The recent spate of policy changes, therefore, may be better understood as social engineering by the one-party state, to manage undesirable social change and to shape the behaviour of its people.

Specifically, the measures seek to increase birth rate, fuel economic growth and maintain social stability, so that the party’s monopoly on power remains incontrovertible as the country moves into the next phase of development.


Tying together the new policies is the notion of common prosperity, brought up by Xi during a meeting of the Central Financial and Economic Affairs Commission on Aug 17. The term refers to prosperity for all Chinese people and includes not just material wealth but spiritual wealth.

FILE - In this June 28, 2021, file photo, Chinese President Xi Jinping is seen leading other top officials pledging their vows to the party ahead of the 100th anniversary of the founding of the Chinese Communist Party. (AP Photo/Ng Han Guan, File)

The more concrete goals of common prosperity are expanding the proportion of the middle-income group, raising the earnings of the low-income group, and tackling excessive or illegal incomes.

A strong middle class is the source of economic growth key in generating entrepreneurship, innovation and trust that drive growth.

Amid China’s shift to a consumption-driven economy, a strong middle class also constitutes a stable consumer base that spurs productive investment.

To consume, however, the middle class needs to have rising incomes.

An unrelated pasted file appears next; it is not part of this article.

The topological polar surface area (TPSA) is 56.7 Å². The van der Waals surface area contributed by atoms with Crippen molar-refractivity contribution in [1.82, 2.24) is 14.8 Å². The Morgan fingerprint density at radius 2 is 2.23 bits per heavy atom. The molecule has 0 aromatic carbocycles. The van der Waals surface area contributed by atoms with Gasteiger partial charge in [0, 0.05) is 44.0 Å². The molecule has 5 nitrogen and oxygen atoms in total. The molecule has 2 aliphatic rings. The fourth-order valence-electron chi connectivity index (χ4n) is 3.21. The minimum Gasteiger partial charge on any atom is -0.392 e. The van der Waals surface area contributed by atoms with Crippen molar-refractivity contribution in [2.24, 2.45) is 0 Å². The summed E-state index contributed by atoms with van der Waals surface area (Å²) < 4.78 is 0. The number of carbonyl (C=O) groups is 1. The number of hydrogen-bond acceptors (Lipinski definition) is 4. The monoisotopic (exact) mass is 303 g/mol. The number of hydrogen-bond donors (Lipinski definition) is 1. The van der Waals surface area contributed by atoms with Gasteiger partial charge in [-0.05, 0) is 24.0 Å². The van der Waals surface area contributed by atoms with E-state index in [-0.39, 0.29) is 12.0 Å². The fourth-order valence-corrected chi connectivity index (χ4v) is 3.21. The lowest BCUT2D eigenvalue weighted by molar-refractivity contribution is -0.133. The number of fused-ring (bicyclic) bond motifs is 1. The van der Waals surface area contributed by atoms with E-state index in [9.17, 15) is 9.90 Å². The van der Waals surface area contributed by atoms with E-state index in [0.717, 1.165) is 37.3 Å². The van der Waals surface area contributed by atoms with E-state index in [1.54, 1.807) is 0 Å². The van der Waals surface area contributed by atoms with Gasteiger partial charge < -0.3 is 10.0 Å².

Although median individual disposable income has grown year-on-year, that growth has slowed consistently in recent years and may decline further as China clamps down on its biggest corporates like Ant, Didi and Tencent - some of the biggest engines of growth for the country.

The country’s middle class has also been squeezed hard by the rising costs of living, particularly housing and education.

In 2018, housing debt accounted for two-thirds of all household debt in China. Home prices in first-tier cities like Shanghai can be as high as 15 to 20 times the average household income.

The spending habits of Chinese middle-class families have also been constrained by the high cost of raising children.

The recent policy curbs on property and in tuition are the state’s response to tackle the mounting cost of living and raising children, in the hope of arresting China’s early fertility decline that resulted in a new low in the annual population growth rate to less than 0.3 per cent in 2020.


Taken together, a declining national population, a shrinking working age population, and an ageing population would negatively impact China’s future socioeconomic development.

In the state’s relentless pursuit of economic growth, society and its members need to remain productive.

Perceived obstacles, such as the “spiritual opium” of online gaming, the subversive lying flat movement whose proponents want out of the rat race, and the chaotic idol-worship fan culture, have to be swiftly tackled.

But the Chinese state has perhaps overreacted.

The World Values Survey has captured little change over time in the overall view about work among the Chinese.

A majority - 57 per cent - of China’s respondents saw less importance placed on work as a bad thing in the poll from 1994 to 1998, whereas 61 per cent felt the same in the poll from 2017 to 2020. Those who saw it positively grew slightly from 19 per cent to 25 per cent in the same period.

Resorting to more extreme and intrusive measures shows China recognises the limited success of existing efforts to narrow the wealth gap and increase the birth rate.

While companies have little choice but to abide by the call, it remains to be seen if the people will follow.

Cultures and values take generations to evolve and will not change overnight.

Until that happens and China progresses on fairness and justice promoted by this vision, common prosperity will likely remain elusive.

Dr Yew Chiew Ping is head of Contemporary China Studies at the Singapore University of Social Sciences.

Source: CNA/ch